EU and IMF vow to pursue budget checks

Europe and the International Monetary Fund on Monday pledged to resume checks on Greece’s eligibility for more aid disbursements when a new Greek government emerges after voters split over the rescue conditions.

The European Commission in Brussels said it “hopes and expects” Greece will fulfill the budget austerity requirements for a loan payment due in June following the Sunday election.

The Washington-based IMF said, “We look forward to being in contact with the new Greek government once it has been formed.”

With the next European and IMF review of whether to keep aid flowing due around the end of May, Greece faces days of negotiations among party leaders to determine whether a coalition government can be created or a new election must be held. “Every government that is coming along will have to deal with how to schedule the reforms and implement them,” Michael Massourakis, chief economist at Alpha Bank SA in Athens, said in a Bloomberg Television interview on Monday. “It’s not a question of not implementing these reforms or not going through the fiscal adjustment process.”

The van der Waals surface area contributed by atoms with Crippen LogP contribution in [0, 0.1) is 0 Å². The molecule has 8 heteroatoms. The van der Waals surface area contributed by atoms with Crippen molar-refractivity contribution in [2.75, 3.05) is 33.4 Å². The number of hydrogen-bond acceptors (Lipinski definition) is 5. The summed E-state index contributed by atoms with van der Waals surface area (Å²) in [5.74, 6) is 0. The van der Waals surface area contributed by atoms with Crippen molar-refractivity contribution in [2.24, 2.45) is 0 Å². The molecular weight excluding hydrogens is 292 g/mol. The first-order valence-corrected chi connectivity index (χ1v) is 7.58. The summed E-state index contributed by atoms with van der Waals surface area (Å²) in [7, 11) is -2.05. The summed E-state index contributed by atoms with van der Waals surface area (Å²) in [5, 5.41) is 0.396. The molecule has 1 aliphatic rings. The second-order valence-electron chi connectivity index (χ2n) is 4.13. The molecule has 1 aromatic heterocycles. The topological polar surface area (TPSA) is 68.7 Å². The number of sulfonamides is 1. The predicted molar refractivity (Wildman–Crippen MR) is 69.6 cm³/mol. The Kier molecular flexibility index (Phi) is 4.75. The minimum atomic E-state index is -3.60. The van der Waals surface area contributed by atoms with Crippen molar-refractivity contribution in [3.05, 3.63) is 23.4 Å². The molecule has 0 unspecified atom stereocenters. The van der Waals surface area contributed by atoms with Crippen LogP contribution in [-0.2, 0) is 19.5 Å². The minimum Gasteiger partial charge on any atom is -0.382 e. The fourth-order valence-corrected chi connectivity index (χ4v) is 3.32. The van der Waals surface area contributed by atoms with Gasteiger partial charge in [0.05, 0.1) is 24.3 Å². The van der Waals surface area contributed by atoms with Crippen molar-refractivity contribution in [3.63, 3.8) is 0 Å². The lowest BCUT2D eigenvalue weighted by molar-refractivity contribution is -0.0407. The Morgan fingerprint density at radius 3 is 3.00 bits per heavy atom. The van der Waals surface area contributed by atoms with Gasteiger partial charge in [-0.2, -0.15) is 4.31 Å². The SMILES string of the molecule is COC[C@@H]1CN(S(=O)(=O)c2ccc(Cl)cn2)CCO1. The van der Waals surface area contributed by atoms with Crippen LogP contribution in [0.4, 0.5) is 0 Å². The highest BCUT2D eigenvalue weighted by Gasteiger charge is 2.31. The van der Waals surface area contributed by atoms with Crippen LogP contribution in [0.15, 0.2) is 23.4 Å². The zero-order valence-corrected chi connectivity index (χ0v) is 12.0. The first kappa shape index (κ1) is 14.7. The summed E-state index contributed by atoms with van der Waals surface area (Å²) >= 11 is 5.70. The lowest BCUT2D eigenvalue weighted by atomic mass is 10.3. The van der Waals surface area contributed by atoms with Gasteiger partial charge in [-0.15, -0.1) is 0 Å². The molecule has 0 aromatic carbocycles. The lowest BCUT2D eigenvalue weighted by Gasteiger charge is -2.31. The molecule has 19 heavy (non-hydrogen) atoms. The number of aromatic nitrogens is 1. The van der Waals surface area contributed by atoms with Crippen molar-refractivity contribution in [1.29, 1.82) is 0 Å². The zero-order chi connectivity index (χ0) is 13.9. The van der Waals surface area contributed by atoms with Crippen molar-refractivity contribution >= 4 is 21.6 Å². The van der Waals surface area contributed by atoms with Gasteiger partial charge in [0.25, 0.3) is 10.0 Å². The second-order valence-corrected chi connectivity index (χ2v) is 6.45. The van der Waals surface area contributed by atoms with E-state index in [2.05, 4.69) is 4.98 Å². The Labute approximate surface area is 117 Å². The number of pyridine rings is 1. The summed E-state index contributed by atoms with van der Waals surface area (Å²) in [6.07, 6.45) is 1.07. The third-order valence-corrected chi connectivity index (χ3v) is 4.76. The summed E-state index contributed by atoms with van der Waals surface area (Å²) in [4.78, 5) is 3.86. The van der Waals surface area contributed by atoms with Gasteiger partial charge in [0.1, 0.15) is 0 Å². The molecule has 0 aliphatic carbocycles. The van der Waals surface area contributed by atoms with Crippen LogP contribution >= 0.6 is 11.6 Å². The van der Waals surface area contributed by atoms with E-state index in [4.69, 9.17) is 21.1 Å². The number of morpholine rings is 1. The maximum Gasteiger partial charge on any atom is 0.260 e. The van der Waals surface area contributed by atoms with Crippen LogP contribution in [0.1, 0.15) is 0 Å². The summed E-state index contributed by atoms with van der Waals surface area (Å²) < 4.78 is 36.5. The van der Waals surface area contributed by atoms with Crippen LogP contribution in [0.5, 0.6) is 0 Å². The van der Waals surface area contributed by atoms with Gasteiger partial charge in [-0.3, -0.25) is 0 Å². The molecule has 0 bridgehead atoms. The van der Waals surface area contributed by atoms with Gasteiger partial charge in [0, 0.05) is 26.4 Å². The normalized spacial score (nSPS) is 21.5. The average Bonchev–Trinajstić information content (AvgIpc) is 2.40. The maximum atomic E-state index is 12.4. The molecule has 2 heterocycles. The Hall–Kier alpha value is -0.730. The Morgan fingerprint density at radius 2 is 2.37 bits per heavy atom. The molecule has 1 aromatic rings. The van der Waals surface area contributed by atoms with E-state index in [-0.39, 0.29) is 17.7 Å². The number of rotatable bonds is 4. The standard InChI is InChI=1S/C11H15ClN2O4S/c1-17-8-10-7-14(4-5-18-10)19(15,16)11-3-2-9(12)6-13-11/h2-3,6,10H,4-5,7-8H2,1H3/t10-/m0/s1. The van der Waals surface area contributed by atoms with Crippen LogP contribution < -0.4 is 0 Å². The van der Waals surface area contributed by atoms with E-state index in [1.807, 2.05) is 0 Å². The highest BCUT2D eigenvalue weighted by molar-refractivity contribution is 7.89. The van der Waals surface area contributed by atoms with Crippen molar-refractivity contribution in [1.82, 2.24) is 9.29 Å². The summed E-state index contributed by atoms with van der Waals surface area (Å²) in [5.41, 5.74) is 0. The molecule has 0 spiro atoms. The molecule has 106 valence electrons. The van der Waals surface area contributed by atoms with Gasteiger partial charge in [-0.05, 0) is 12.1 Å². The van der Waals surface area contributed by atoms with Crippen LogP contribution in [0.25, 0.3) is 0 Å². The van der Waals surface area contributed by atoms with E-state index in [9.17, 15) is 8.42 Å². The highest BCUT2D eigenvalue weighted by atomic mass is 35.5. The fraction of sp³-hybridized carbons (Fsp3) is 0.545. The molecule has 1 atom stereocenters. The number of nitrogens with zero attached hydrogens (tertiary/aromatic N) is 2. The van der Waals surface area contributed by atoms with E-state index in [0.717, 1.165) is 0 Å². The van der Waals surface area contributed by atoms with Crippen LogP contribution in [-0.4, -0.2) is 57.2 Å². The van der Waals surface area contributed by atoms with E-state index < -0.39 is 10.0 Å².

Greece plans to sell 1 billion euros of 26-week treasury bills on Tuesday.

Acting Greek Finance Minister Filippos Sachinidis declined to comment on the country’s cash reserves when contacted by Bloomberg by phone on Monday. As with the first 110-billion-euro rescue, the new aid package for Greece from the euro area and the IMF involves quarterly reviews to ensure the government keeps narrowing a budget deficit that was more than five times the EU limit in 2009 and overhauls an economy in its fifth year of contraction.

The voter backlash against austerity in Greece, calls by Italian Premier Mario Monti for Europe to complement budget cuts with policies to spur economic growth and the victory in Sunday’s French presidential election of Socialist Francois Hollande have raised the prospect of more EU flexibility in enforcing limits on deficits.

EU Economic and Monetary Affairs Commissioner Olli Rehn also pointed to such a policy shift over the weekend. IMF Managing Director Christine Lagarde recommended Monday that developed nations pursue “gradual” fiscal cuts, saying in remarks prepared for a speech in Zurich, Switzerland, that “austerity versus growth is very much the debate of the hour.” [Bloomberg] - 

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